It turns out that I can get a lot of reading done when I don’t have go to my day job! With all that time off, December was a really great reading month for me. We’ve got 11 books to get through, so let’s jump right into my mini reviews (click the titles for links).
Last year I made a list of the top 10 classics I’d like to read or reread and Jane Eyre was on my list. I think I read it when I was much younger, so I remembered very little of the story. I see it as a coming-of-age novel about a young woman trying to find her place in the world. Jane is an orphan and she doesn’t have the happiest childhood. The story follows her as she grows up, goes to school, and eventually ventures out into the real world for a position as a governess.
I feel wary commenting on classics, but I’m really glad I reread this one. Jane is a wonderful character and I admire her spirit. She handles tough situations with grace. She has strong opinions and she’s not afraid to voice them. Also, she doesn’t let her lower economic status hold her back. She dreams of doing bigger and better things with her life.
Classics can sometimes be intimidating because of the language and size, but they are classic for a reason. This book is quite long, but once I adjusted to the writing style, I really enjoyed it. I even giggled out loud at a few bits. Jane is sassy! If you’ve been thinking about reading this book, I say go for it.
I won this book from a twitter giveaway, which was awesome. Who doesn’t like winning things? This slim little volume is a collection of stories written by P.L. Travers, the same author who wrote the Mary Poppins stories. They’re labeled as Christmas stories because she wrote them for particular friends of hers and gave the stories to them for Christmas.
This was a quick and enjoyable read. There are three stories about three different people and it was interesting to see how these people had an impact on her life. My favorite story was the titular one about Aunt Sass, who was the real-life inspiration for Mary Poppins. Aunt Sass is strict and prickly on the outside, but underneath she has a heart of gold. She’s the kind of aunt who’s done all sorts of interesting things with her life and has an anecdote for every situation. This was the first thing I’ve read by P.L. Travers, so now I’d like to check out some of her other work.
In a small, rural town, a teenage girl suddenly falls ill with a mysterious disease. Soon another girl is affected, and then another. Paranoia and panic sets in as the townspeople wonder what’s causing this illness and why only teenage girls are affected.
The premise sounds great, right? There was a lot of buzz when this book came out earlier last year and I really wanted to read it, but I didn’t get around to it until last month. I thought this was good. I was intrigued by the story throughout and I enjoyed the author’s writing style. I was a bit disappointed by the way it all came together in the end, but not so much that it ruined my reading experience.
This book is a perfect read for the holidays. It’s set in December in NYC, which is a magical time of year. Also, it involves the Strand, my favorite bookstore in the city, so I already knew I was going to enjoy this book.
Dash, one of the main characters, is browsing the books at the Strand when he discovers a little red notebook full of clues. He decides to play along and follow the clues . They lead him to the other main character, Lily, and the two of them start to exchange stories and dares through this notebook.
It’s a pretty cute story with a dash of adventure and romance. I’m glad I read this last month because my sappiness threshold was a bit lower than normal (y’all know I’m nutty about Christmas). It is a young adult novel and it is cutesy, which, you know, I’m not always in the mood for. I thought Dash as a character was a bit pretentious and annoying (I feel like he’d grow up to be a wannabe writer in Brooklyn. No disrespect to wannabe writers who currently live in Brooklyn and #nodisrespectoBenAffleck). Overall, I enjoyed this though.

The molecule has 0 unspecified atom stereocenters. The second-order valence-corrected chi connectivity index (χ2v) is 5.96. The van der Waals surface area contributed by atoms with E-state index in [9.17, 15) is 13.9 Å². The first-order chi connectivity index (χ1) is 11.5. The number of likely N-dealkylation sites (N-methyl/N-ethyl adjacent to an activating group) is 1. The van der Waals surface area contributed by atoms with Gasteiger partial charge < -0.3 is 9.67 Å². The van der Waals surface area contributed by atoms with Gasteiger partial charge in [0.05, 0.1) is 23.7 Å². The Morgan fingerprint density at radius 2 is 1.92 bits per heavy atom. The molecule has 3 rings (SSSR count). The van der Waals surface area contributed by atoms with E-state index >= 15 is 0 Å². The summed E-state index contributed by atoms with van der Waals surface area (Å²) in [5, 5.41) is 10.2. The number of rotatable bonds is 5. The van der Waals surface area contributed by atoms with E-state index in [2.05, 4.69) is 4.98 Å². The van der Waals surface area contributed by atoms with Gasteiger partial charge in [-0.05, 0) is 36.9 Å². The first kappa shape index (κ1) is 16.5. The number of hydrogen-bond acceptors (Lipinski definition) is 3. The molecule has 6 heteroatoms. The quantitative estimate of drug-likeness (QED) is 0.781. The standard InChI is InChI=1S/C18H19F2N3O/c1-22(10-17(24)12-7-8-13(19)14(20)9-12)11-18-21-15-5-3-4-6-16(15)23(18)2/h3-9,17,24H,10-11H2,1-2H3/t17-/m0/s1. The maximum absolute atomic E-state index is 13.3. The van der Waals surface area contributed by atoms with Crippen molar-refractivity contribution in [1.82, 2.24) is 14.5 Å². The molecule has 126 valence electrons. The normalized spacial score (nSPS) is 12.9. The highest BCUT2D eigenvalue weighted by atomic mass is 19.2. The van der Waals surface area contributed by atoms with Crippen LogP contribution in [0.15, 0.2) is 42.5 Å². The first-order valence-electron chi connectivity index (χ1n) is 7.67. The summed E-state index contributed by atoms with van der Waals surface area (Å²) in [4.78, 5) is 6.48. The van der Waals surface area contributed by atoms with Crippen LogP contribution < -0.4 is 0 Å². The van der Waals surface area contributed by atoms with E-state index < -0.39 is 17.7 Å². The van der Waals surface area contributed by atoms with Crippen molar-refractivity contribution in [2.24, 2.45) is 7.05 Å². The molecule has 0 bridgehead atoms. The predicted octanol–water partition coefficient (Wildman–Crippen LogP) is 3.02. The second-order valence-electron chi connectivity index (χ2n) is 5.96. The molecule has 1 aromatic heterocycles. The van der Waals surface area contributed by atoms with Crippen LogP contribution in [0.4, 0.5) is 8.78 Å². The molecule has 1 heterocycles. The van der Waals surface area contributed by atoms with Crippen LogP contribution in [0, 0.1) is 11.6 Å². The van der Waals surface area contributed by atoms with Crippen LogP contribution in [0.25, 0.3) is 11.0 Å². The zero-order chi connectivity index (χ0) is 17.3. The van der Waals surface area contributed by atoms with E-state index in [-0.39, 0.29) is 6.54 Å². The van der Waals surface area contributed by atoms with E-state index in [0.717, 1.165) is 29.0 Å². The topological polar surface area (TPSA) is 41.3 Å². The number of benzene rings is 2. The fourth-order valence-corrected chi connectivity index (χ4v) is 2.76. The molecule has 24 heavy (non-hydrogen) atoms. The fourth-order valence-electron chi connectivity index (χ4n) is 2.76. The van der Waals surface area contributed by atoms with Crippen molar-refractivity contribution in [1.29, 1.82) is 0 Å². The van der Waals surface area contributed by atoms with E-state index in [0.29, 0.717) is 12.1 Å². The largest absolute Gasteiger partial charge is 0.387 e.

I don’t think I realized I liked thrillers until I read Gone Girl. Or maybe I did know that, but I’d just forgotten. Anyways, ever since Gone Girl became such a huge hit, every thriller that came out afterwards has been compared to that book. And in my mind, I’m measuring all the thrillers I read against that book. Dear Daughter is no Gone Girl, but I did think it was pretty good.
Janie Jenkins is charged with the murder of her mother and goes to jail. Ten years later, she gets out on a technicality and makes it her mission to figure out exactly what happened the night of her mother’s death. She can’t exactly remember the events of that night and she didn’t have the best relationship with her mother, so she’s afraid that she may actually have killed her.
I’d call Janie an unlikable character: she’s shallow, sarcastic, selfish, and mean, but she’s smarter than she looks and makes witty observations about her life. An important part of thrillers is the way the story unfolds and I thought the author did a pretty good job with the pacing of this book. While I could guess at some things, I didn’t predict all of the events that take place. The most interesting part to me was the relationship between Janie and her mother and the secrets that Janie uncovers. I don’t want to say much more than that. If the plot sounds interesting to you and you like fast-paced books, read this and let me know what you think.
This book definitely wins the award for the most bizarre book that I read last month, but it’s bizarre in a good way. It’s about a young orphan who’s unloved and unwanted from birth. There’s something unusual about him though- he has an amazing sense of smell. As in, he could smell your food and tell you exactly what ingredients went into it. As he grows up he uses this talent to become a perfumer and one day discovers a scent that he finds completely irresistible- the scent of a young virgin. He becomes obsessed with turning this scent into a perfume and he’ll do anything to get what he wants.
Like I said, this book was strange, but also so interesting. On one hand, you sympathize a bit with this character because he’s basically downtrodden from birth (If I remember correctly, his mother wants nothing to do with him, gives birth in the middle of the street, and promptly dies). On the other hand, his moral compass is set to zero and he does some pretty reprehensible things. A few people told me that that this book was adapted into a movie, so I’m excited to watch that at some point.